There must have been times in Frank Wignall’s career when he wondered what else he need do to earn the recognition his goals surely merited. After scoring on his Everton debut in September 1959, the centre forward bettered a goal every two games over the next four years – but the chances handed to him were sporadic at best. In November 1964, now no longer an Everton player, he made his England debut against Wales at Wembley and scored both goals in a 2-1 win. A glittering international career surely beckoned, but Wignall played just once more for his country, against the Netherlands a month later, and was never picked again.
It seemed a harsh outcome for a talented footballer who enjoyed a productive First Division career elsewhere. A brave, strong player, Wignall, a Lancastrian who grew up modelling himself on Nat Lofthouse, was very much the archetypal English target man. Never the most naturally graceful player, he was nevertheless powerful, energetic and a handful for any defender. He possessed a fearsome shot and the goals seemed to come easily: 15 goals from 19 league and cup games in 1960/61 and five from eleven league games the following year.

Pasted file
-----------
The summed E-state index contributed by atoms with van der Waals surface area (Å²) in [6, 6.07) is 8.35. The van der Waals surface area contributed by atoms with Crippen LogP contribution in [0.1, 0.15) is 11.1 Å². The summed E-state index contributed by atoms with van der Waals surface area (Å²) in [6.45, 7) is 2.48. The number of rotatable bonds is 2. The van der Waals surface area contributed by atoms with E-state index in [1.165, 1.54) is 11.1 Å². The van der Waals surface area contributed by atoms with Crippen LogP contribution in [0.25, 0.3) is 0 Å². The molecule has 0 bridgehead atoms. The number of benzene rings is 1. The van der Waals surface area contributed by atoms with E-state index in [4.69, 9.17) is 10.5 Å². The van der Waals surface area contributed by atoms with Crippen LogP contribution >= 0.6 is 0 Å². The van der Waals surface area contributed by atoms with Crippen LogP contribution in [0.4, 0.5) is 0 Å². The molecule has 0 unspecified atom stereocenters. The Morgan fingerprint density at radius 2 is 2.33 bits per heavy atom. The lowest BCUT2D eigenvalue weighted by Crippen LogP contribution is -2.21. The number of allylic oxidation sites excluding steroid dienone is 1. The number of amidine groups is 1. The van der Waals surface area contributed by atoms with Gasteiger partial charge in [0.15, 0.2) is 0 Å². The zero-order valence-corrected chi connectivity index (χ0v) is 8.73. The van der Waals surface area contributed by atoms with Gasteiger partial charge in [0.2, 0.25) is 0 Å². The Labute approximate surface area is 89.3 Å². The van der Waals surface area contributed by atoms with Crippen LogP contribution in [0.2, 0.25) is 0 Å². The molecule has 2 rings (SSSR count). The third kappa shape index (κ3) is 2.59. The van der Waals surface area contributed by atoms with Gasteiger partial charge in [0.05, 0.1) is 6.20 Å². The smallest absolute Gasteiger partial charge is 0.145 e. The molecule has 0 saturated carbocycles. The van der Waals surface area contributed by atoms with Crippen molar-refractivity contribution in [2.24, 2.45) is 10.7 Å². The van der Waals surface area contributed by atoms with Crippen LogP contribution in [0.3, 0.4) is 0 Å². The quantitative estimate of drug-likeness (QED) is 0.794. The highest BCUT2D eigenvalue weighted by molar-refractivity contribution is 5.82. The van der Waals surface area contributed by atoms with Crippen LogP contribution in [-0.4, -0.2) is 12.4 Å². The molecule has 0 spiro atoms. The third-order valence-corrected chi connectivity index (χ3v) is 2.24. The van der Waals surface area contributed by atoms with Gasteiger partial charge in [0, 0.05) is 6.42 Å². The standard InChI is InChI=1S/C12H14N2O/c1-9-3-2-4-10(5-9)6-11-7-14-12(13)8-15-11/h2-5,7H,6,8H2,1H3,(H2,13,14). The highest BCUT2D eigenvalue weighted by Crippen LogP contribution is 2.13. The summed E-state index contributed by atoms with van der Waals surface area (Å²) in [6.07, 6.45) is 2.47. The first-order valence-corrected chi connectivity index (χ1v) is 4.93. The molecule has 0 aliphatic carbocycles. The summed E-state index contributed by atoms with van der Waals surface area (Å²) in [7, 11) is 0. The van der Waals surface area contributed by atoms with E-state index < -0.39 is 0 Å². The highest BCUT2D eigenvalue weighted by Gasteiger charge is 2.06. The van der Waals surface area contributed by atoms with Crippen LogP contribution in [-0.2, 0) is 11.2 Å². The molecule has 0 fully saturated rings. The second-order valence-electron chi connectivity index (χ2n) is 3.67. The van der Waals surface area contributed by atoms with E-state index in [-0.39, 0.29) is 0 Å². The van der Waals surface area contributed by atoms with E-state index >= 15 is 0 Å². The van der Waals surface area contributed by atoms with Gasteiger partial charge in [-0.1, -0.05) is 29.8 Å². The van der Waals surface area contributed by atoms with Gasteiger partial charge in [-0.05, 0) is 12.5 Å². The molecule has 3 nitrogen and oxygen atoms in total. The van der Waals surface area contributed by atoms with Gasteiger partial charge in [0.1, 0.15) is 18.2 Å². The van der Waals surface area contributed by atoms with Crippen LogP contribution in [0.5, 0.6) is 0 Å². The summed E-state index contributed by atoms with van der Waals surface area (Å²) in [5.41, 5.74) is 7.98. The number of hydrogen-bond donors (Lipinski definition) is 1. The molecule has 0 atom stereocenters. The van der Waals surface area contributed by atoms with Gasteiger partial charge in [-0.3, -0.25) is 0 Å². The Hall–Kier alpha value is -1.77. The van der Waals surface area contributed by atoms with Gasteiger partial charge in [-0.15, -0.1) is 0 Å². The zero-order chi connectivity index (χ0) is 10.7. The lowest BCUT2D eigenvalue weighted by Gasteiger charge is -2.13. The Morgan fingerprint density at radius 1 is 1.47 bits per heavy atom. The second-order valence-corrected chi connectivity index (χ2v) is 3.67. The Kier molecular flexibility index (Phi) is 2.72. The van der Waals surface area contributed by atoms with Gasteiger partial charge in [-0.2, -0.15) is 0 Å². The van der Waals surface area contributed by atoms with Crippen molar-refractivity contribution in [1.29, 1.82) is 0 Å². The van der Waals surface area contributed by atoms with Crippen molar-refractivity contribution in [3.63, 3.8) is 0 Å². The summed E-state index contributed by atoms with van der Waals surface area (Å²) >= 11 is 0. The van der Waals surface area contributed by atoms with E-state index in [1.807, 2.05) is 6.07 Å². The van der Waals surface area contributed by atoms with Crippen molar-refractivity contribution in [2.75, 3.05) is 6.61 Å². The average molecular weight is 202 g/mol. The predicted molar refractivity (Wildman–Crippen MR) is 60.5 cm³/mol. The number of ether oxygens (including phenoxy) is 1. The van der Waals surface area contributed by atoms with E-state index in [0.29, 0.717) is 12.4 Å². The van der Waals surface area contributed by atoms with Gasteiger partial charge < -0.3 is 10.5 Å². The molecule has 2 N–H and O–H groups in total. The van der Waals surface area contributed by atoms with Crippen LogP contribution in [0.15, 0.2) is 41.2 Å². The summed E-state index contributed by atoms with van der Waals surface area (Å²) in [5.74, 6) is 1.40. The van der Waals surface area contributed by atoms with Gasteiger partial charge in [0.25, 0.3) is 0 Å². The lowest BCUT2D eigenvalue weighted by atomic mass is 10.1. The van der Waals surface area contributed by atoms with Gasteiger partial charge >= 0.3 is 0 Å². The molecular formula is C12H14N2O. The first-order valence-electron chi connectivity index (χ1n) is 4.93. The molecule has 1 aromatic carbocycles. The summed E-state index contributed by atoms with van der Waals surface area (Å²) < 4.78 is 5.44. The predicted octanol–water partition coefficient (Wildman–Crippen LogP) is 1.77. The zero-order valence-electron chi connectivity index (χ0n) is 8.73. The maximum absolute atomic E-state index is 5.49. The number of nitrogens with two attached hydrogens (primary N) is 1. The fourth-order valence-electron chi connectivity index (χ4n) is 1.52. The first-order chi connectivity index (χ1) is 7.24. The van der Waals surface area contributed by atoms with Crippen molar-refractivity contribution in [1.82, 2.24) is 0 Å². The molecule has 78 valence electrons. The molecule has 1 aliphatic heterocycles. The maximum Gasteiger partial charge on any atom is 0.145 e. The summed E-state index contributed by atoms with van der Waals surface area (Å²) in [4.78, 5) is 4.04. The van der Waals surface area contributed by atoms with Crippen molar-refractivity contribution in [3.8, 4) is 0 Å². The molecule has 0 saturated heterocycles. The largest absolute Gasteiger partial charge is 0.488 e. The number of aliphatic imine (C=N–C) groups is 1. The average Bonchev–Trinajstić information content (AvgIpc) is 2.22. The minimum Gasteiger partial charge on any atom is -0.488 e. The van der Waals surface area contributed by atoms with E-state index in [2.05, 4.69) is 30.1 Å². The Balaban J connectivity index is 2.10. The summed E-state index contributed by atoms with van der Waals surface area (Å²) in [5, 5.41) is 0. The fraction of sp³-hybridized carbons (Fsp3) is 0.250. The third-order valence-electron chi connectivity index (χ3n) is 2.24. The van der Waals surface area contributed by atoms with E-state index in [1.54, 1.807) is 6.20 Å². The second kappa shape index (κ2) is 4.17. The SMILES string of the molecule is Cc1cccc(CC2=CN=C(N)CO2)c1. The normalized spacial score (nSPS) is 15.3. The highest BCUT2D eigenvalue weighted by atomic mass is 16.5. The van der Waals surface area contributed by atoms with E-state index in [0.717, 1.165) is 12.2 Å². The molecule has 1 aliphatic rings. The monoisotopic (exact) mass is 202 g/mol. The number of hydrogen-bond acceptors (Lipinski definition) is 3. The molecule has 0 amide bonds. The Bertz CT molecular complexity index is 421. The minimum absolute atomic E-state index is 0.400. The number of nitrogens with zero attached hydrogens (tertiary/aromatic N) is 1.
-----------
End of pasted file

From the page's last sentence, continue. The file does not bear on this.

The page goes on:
But with the arrival of Harry Catterick, Wignall’s chances became more limited as he struggled to break the stranglehold of Alex Young and Roy Vernon on the Everton forward line. After making just a solitary appearance during the 1962/63 League Championship winning season, Wignall sought fresh challenges and joined Nottingham Forest for £20,000, where he was reunited with Johnny Carey. An England call up came a year later, and in 1966/67 his goals brought Forest within a touching distance of the League Championship. There was talk of a Goodison return, but it never came and there followed a year at Wolves. Wignall later joined Brian Clough’s Derby County, before playing out his career with Mansfield and as player manager of Kings Lynn.